Some folks may think that a child will never learn manners with this approach, but in my experience, the opposite is true. Kids who are responded to and their needs are focused on, learn to treat others with love and understanding. They grow up to be loving, caring individuals who are willing to compromise and focus on others getting their needs met and respond to others without having their feelings so easily hurt by someone else.
We live in a very narcissistic society. Have you ever asked yourself why? How many times has a cashier or waitress been grumpy, and you have wondered what it was they didn't like about you, or wondered what you did to "cause" them to treat you this way? This way of looking at others is generally a response to the way you were "trained" as a child with the parent constantly commenting and focusing on how your behavior affected "them". Think about it... In reality others behavior is usually about them and something they are going through and it has absolutely nothing to do with you.
We have been led to believe that a mainstream parenting approach (like on the show "The Nanny") "teaches kids how their behavior affects others", but in reality kids learn that everyone outside of themselves is behaving in the way that they are somehow because of them, or something they did or said. In short, it creates Narcissism. The total opposite of what we think we are creating by constantly correcting their behavior. Lift the shroud my friends and see what is happening by parenting in the way you have been brainwashed to think you have to.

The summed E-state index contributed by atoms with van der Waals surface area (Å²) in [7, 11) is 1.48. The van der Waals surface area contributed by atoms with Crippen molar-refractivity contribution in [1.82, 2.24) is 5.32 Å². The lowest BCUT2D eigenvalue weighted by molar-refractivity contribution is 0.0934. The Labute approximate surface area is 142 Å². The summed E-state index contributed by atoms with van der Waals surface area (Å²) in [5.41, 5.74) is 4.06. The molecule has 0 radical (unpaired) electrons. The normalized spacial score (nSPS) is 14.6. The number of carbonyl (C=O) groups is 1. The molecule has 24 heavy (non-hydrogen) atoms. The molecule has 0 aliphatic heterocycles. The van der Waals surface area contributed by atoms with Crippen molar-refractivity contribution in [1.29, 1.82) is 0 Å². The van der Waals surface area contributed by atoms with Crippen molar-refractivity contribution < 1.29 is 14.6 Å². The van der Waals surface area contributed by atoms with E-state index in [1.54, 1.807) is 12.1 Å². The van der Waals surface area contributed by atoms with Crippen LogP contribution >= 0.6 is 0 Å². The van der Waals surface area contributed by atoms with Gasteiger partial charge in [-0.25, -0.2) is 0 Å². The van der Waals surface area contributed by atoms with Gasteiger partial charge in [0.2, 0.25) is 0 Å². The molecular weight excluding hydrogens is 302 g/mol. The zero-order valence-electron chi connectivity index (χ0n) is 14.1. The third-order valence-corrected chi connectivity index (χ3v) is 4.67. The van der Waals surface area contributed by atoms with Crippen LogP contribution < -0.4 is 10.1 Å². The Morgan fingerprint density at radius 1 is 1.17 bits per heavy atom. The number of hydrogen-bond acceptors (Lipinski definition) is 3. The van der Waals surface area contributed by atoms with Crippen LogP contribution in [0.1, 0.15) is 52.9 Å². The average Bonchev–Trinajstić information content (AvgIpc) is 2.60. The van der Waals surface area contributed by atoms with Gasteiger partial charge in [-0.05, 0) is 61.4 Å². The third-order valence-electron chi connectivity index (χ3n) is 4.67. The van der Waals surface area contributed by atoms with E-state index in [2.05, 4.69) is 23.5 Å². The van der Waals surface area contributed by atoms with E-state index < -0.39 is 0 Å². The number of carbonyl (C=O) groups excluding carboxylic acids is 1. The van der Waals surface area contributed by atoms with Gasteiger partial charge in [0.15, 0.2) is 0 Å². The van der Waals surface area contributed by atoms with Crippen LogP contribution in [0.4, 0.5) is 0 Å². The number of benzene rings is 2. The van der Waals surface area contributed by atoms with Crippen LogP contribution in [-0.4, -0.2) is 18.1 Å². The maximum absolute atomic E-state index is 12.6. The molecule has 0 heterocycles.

When my kids are out and about in the real world, if a waitress is grumpy, they never internalize it. They don't get upset or angry and say, "she's not getting a good tip". They say, "wow, poor lady, I wonder what happened to her in her life to make her so grumpy." Tiff often says, "Mama, I bet she forgot to eat breakfast". They open their heart and fill it with love and understanding for others and then let it go, and in turn, they are virtually invincible emotionally and very in control of their emotions and feelings. It's amazing really.
When I was a kid if someone was grumpy, I would ask myself what I did to create that in them. I would in turn become grumpy too. I would get so sucked into others feelings and somehow make it "about me". My own happiness was so conditional on others happiness. It was frustrating because for years I would try to control others emotions and become something I was not so that they would be happy...... so that I could be.
How did we get so mixed up in our culture when it comes to parenting? I don't know, but all I do know is, we are all here to help with the shift in consciousness in regards to this parenting paradigm. We are all pioneers on the forefront of change. I am so happy to be here with all of you.
Thank you for listening.
~Peace & Love, Dayna